Given that NATO is viewed as a hostile alliance by the Russian government, its eastward expansion ever since the fall of the Soviet Union has been a great cause of concern for Moscow. In 2008, threatened by Georgia’s increasing proximity to the alliance, Russia launched an offensive and forced Georgia to distance itself from NATO. Vladimir Putin was the Russian premier at the time as well and he followed the policy of divide and conquer, splitting up Georgia into three parts, carving out the regions of South Ossetia and Abkhazia from mainland Georgia. A similar playbook has been followed in the case of Ukraine as well, with Putin announcing on the eve of war that Russia would recognize the independent states of Luhansk PR and Donetsk PR from the rest of Ukraine, before launching an all out invasion.
Another aspect that deserves some examination is the issue of the Crimean peninsula. The geography of Crimea is harsh. It has dry, salty marshes, and is extensively covered by the Steppes. Virtually an island, it has few points of contact with mainland Europe. Another challenge it faces is a lack of local sources for freshwater for domestic and agricultural consumption. Prior to the 2014 annexation by Russia, the vast majority of the freshwater needs of the peninsula was met through the North Crimea Canal. This canal has its point of origin in the Ukrainian mainland, and deviates water from the Dnieper river, down to the peninsula.
After the annexation, the Ukranians blocked the canal on their end, thereby stifling the flow of water down to the peninsula. As a result, Crimea is facing a dire challenge. Climate change has exacerbated the problem even further. 2020 was recorded as the driest year in Crimean history . This has posed a major problem for the Kremlin. To address this issue, a multi-billion dollars worth Crimean bridge was constructed to connect the peninsula to the Russian mainland in order to facilitate the transport of freshwater, in addition to its transportation via shipping, but so far these measures have failed to create any significant impact. The Russian government has been spending billions of dollars every year to bring relief to the nearly 2.4 million citizens of Crimea, without having delivered any optimistic results. On the other side, Ukraine has no intention of opening up the mouth of the North Crimea Canal. The current government of Ukraine has stated that its top priority is to reclaim the peninsula from Russian occupation. Hence it can be argued that one facet of this invasion could be to get control of this canal, and restart the supply of water to Crimea, alleviating the region of its hardships and saving the Kremlin billions of dollars every year.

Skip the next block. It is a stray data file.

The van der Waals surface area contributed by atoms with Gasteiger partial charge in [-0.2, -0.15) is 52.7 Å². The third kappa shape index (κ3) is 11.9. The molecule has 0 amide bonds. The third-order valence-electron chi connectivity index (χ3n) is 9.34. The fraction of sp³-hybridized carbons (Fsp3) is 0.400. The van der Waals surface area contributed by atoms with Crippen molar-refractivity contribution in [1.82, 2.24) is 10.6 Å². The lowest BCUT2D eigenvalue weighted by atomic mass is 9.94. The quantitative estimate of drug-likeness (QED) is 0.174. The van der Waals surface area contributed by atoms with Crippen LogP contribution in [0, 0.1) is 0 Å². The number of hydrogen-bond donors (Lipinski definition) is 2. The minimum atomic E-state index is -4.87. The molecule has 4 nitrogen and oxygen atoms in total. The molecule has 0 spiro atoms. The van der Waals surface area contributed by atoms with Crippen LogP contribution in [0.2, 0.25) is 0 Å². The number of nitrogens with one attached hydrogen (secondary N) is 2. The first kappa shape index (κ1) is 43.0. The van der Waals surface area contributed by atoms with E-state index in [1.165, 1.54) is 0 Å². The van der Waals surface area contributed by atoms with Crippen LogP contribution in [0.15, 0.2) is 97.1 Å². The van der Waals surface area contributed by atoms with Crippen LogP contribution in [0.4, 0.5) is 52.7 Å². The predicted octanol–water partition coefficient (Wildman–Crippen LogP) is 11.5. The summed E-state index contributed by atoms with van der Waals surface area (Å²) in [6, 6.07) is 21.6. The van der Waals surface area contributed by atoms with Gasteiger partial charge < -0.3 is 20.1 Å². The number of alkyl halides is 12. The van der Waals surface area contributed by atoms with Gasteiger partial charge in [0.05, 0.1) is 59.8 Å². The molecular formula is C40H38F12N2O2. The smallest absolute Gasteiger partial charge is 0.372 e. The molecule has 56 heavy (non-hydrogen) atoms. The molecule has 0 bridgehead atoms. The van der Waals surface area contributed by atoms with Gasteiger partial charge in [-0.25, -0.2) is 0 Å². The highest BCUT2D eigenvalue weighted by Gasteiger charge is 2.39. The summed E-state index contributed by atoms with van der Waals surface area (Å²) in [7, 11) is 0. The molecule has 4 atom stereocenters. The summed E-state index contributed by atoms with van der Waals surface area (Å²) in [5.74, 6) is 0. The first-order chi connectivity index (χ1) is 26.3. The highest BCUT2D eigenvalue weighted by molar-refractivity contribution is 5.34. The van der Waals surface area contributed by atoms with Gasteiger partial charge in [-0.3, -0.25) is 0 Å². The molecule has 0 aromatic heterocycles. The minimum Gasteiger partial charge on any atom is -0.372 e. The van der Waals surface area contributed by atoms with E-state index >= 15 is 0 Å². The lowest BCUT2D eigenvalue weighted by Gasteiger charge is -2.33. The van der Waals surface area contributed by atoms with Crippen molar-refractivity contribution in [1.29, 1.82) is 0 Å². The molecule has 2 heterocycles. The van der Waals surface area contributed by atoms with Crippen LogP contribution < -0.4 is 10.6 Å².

As outsiders peeping in, we can just speculate as to what are the true reasons for this conflict. But one reality that has remained true for all such conflicts throughout history, is the immense loss of life as a collateral damage. We hope that this crisis can be brought to an end as soon as possible, and diplomatic approaches be given another chance to resolve the underlying conflicts.